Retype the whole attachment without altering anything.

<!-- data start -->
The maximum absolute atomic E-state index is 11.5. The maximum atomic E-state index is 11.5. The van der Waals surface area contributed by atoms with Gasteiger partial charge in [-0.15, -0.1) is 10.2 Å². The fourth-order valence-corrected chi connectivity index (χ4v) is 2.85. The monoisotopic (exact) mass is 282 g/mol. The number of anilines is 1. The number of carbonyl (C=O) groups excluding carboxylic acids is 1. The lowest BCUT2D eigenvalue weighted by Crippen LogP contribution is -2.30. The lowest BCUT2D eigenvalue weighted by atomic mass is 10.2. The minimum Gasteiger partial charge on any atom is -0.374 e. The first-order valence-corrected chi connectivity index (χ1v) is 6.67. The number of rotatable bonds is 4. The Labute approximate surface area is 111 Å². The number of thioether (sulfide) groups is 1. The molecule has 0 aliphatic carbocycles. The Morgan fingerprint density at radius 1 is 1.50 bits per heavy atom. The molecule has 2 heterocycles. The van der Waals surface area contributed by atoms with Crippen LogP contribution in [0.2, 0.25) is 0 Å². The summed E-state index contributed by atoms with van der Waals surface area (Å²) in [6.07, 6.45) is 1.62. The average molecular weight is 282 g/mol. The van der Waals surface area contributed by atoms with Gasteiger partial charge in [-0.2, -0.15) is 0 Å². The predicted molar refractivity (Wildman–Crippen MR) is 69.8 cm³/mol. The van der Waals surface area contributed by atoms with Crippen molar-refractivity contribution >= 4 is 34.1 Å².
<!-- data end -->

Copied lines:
The maximum absolute atomic E-state index is 11.5. The maximum atomic E-state index is 11.5. The van der Waals surface area contributed by atoms with Gasteiger partial charge in [-0.15, -0.1) is 10.2 Å². The fourth-order valence-corrected chi connectivity index (χ4v) is 2.85. The monoisotopic (exact) mass is 282 g/mol. The number of anilines is 1. The number of carbonyl (C=O) groups excluding carboxylic acids is 1. The lowest BCUT2D eigenvalue weighted by Crippen LogP contribution is -2.30. The lowest BCUT2D eigenvalue weighted by atomic mass is 10.2. The minimum Gasteiger partial charge on any atom is -0.374 e. The first-order valence-corrected chi connectivity index (χ1v) is 6.67. The number of rotatable bonds is 4. The Labute approximate surface area is 111 Å². The number of thioether (sulfide) groups is 1. The molecule has 0 aliphatic carbocycles. The Morgan fingerprint density at radius 1 is 1.50 bits per heavy atom. The molecule has 2 heterocycles. The van der Waals surface area contributed by atoms with Crippen LogP contribution in [0.2, 0.25) is 0 Å². The summed E-state index contributed by atoms with van der Waals surface area (Å²) in [6.07, 6.45) is 1.62. The average molecular weight is 282 g/mol. The van der Waals surface area contributed by atoms with Gasteiger partial charge in [-0.2, -0.15) is 0 Å². The predicted molar refractivity (Wildman–Crippen MR) is 69.8 cm³/mol. The van der Waals surface area contributed by atoms with Crippen molar-refractivity contribution >= 4 is 34.1 Å².